ABRAHAM LINCOLN VS. ZOMBIES
The Asylums films have always been intended as quickie copycats of their A-budget counterparts and are cheaply and indifferently tossed off with the sole intent of making a quick buck. In this case, Abraham Lincoln vs. Zombies has been intended as a copy of Timur Bekmambetovs Abraham Lincoln, Vampire Hunter (2012). The surprise about watching Abraham Lincoln vs. Zombies and expecting the usual low-grade Asylum film is that you actually get a film that is far more modest and superior in what it tries to do than Bekmambetovs overblown turkey ended up being.
Abraham Lincoln vs. Zombies comes from Richard Schenkman, one of the few Asylum directors to have had a name outside the company. Schenkmans career has been all over the place, directing works as varied as Playboy specials, Angel 4: Undercover (1994), the action film October 22nd (1998), tv fluff like A Divas Christmas Carol (2000) and several independent films that have not had any high-profile with the likes of The Pompatus of Love (1995), Went to Coney Island on a Mission from God ... Be Back by Five (1998) and And Then Came Love (2007), as well as the subsequent horror film Mischief Night (2014). The film on Schenkmans cv that obtained the highest acclaim was The Man from Earth (2007) wherein an immortal man tells his life story, which was based an old Jerome Bixby script and gained a good deal of word of mouth appeal, which he later followed with a sequel The Man from Earth: Holocene (2017). Most recently, Schenkman has taken to writing scripts for other Asylum films with the likes of 100o Below 0 (2013) and Zombie Night (2013).
In writing his original novel Abraham Lincoln, Vampire Hunter (2009), Seth Grahame-Smith played a game wherein he closely followed Lincolns biographical details but wrapped an entire secret history Lincolns adventures eliminating vampires around them. When it came to the film version, Timur Bekmambetov failed to get or seemed disinterested in any of this. I would argue that Richard Schenkman adheres closer to Grahame-Smiths idea than Bekmambetov did. Schenkmans script plays the game of historical crossover that Grahame-Smith did, he having Lincoln meet and come up against other real-life characters such as Confederate general Stonewall Jackson, Pat Garrett (later the killer of Billy the Kid) and a young Teddy Roosevelt. The film gets bonus points for writing in Mary Owens, an obscure character unless you read up on Lincolns biography she being the woman that Lincoln was briefly engaged to only to abruptly call things off (which shows that Schenkman really has been doing his historical reading), as well as an end twist that manages to ingeniously wind in the John Wilkes Booth assassination.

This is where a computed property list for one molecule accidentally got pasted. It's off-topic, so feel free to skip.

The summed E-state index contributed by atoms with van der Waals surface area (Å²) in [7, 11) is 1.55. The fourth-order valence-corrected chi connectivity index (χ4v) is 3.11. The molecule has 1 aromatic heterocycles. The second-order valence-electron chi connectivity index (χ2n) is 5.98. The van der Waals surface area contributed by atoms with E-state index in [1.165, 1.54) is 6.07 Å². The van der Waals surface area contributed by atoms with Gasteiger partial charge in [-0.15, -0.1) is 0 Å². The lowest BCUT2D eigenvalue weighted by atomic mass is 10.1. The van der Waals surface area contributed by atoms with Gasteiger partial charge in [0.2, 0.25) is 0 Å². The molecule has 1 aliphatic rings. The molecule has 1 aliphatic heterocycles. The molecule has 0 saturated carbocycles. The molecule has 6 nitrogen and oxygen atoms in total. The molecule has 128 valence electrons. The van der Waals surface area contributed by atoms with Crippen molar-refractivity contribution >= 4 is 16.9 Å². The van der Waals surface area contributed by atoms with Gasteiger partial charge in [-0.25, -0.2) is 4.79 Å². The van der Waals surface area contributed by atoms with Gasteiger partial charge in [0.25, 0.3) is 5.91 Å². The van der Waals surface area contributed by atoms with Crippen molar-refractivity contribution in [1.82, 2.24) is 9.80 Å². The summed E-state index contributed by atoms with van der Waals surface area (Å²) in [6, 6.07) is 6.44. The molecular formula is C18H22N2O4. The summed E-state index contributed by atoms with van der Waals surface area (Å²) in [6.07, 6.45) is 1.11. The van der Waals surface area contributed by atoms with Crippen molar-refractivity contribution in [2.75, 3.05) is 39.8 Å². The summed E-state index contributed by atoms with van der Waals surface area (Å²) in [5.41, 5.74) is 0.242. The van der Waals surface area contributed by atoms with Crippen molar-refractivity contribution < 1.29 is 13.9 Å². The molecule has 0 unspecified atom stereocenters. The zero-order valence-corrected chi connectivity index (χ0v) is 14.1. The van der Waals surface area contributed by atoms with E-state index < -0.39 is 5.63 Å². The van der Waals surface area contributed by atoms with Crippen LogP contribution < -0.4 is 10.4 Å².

Bill Oberst, Jr. plays Abraham Lincoln far better than Benjamin Walkers indifferent performance in Abraham Lincoln, Vampire Hunter. He gives us a Lincoln filled with gravitas, empathy and Lincolns fabled sagacity, the sort that you imagine the real Lincoln would have conveyed, while the dialogue comes nicely written (if perhaps Schenkman spends too much time turning this Lincoln into a dispenser of pithy wisdom). It is still nothing on Daniel Day-Lewiss exceptional portrait in the Steven Spielberg Lincoln (2012) later that year but far more than you expect. For its low-budget, the film has done some reasonable historical recreation and especially research to at least give a flavour of authenticity to proceedings. Where the lack of budget does show through is in the zombie attacks, which only end up looking cheap, not to mention are relatively tame as the zombie genre goes.